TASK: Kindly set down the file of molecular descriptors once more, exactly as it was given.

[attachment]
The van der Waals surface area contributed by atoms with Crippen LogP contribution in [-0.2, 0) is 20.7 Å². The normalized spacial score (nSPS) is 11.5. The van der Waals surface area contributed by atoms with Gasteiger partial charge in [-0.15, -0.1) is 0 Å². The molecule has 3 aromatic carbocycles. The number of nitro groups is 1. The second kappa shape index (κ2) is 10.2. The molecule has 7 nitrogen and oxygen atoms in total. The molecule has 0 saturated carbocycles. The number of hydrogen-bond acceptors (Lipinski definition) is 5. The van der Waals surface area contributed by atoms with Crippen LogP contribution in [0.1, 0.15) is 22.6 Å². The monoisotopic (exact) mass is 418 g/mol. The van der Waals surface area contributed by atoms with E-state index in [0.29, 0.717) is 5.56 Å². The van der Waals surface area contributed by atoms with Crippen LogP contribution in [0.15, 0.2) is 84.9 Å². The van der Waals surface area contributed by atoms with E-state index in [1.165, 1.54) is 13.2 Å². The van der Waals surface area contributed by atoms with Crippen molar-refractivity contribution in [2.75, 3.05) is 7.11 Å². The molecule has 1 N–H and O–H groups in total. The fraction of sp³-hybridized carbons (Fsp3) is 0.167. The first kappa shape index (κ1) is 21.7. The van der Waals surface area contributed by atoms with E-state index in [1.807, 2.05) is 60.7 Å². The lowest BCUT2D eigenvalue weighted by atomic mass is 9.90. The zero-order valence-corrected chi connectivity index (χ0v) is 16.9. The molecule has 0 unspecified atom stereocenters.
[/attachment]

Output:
The van der Waals surface area contributed by atoms with Crippen LogP contribution in [-0.2, 0) is 20.7 Å². The normalized spacial score (nSPS) is 11.5. The van der Waals surface area contributed by atoms with Gasteiger partial charge in [-0.15, -0.1) is 0 Å². The molecule has 3 aromatic carbocycles. The number of nitro groups is 1. The second kappa shape index (κ2) is 10.2. The molecule has 7 nitrogen and oxygen atoms in total. The molecule has 0 saturated carbocycles. The number of hydrogen-bond acceptors (Lipinski definition) is 5. The van der Waals surface area contributed by atoms with Crippen LogP contribution in [0.1, 0.15) is 22.6 Å². The monoisotopic (exact) mass is 418 g/mol. The van der Waals surface area contributed by atoms with E-state index in [0.29, 0.717) is 5.56 Å². The van der Waals surface area contributed by atoms with Crippen LogP contribution in [0.15, 0.2) is 84.9 Å². The van der Waals surface area contributed by atoms with E-state index in [1.165, 1.54) is 13.2 Å². The van der Waals surface area contributed by atoms with Crippen molar-refractivity contribution in [2.75, 3.05) is 7.11 Å². The molecule has 1 N–H and O–H groups in total. The fraction of sp³-hybridized carbons (Fsp3) is 0.167. The first kappa shape index (κ1) is 21.7. The van der Waals surface area contributed by atoms with E-state index in [1.807, 2.05) is 60.7 Å². The lowest BCUT2D eigenvalue weighted by atomic mass is 9.90. The zero-order valence-corrected chi connectivity index (χ0v) is 16.9. The molecule has 0 unspecified atom stereocenters.